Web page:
Horticultural fleece, which is used to protect plants from frost or as a barrier against insect pests, such as carrot fly.
Applying liquid fertilisers to the leaves of plants, rather than the roots.
Blocking light to encourage a plant to grow earlier than it should, often to produce sweeter-tasting stems. Often used with rhubarb. See also ‘Blanching’.
The condensation of moisture in the air, when temperatures fall below freezing.
Plants that can survive winter frosts. See also ‘Frost tender’.
Plants likely to be damaged or killed by frost. See also ‘Frost hardy’.
Complete shade with no sunlight at all. Often beneath dense tree canopies or at the immediate north-facing wall of a house.
Six hours or more of direct sunlight.
Germinate / Germination
When seeds begin to grow leaves and roots.
Plant-based manure, usually a crop grown specifically for digging back into the soil before it flowers, to add nutrients. Comfrey, red clover and phacelia are two commonly used green manures.
Used to describe low-growing plants which spread across the soil and can be grown beneath a tree or near a path. Often used in areas where little else grows.
The direction or shape a plant takes as it grows.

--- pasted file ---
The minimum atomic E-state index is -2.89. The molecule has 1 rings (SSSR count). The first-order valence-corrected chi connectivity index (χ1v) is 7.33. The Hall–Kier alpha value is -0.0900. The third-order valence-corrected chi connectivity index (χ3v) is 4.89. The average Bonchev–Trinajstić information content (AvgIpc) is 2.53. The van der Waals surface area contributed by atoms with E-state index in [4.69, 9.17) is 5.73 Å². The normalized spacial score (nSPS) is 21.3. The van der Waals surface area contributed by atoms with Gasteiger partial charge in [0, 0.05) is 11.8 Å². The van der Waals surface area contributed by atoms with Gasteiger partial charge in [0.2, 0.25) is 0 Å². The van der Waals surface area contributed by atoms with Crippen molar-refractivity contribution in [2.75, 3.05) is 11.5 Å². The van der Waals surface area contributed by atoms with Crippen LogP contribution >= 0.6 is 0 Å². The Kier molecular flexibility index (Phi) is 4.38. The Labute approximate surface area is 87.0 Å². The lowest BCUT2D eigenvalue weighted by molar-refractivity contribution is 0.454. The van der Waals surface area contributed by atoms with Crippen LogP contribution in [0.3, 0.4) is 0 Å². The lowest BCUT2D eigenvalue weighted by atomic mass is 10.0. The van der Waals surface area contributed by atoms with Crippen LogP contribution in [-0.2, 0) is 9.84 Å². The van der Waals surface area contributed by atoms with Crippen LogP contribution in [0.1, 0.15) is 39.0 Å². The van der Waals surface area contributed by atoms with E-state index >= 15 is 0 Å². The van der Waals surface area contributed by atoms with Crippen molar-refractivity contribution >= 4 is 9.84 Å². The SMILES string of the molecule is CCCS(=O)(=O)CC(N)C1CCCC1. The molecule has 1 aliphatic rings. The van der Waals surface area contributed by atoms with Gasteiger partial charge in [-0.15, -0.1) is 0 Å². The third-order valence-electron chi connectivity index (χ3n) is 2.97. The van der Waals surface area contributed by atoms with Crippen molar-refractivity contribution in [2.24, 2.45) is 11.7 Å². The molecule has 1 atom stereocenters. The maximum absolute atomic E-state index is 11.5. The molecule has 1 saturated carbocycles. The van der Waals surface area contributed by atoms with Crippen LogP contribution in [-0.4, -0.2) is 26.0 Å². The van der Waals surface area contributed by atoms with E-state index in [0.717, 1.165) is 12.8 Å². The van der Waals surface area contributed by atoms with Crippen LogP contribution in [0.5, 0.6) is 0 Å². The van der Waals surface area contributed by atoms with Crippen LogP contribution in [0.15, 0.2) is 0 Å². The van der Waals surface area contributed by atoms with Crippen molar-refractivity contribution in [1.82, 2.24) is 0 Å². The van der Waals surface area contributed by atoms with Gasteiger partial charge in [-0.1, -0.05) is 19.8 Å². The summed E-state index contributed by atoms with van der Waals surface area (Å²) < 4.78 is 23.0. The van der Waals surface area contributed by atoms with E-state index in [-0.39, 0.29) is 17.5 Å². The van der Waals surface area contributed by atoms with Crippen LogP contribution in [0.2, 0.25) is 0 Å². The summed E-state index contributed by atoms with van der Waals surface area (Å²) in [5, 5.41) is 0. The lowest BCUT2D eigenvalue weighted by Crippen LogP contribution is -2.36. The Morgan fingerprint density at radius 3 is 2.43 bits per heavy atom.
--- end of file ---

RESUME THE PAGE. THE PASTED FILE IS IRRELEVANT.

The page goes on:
Plants unable to survive the winter without protection. See also ‘Hardy’.
The acclimatisation of seedlings started indoors or in the greenhouse, to outside conditions before planting out. See also ‘Acclimatisation’.
Plants that can survive winter without protection.
Used to describe an artificial chemical used to kill weeds.
The sap-like liquid excreted by aphids. It can develop sooty mould and is also consumed by ants, who ‘farm’ the aphids to encourage them to produce more.
Organic matter in the soil, often the result of decayed leaves, manure and compost, much of which as been eaten and recycled by worms. See also ‘Organic matter’.
Growing small crops in the spaces between larger, slow-growing plants. Often they benefit from the shade created by the larger crop.
Watering plants, usually employing a system, such as a sprinkler or a drop-irrigation system, to do so.
The loss of nutrients from the soil, usually where no plant roots are present, in heavy rain.
The result of letting leaves rot down together. Used as a mulch and in potting mixes. See also ‘Mulch’.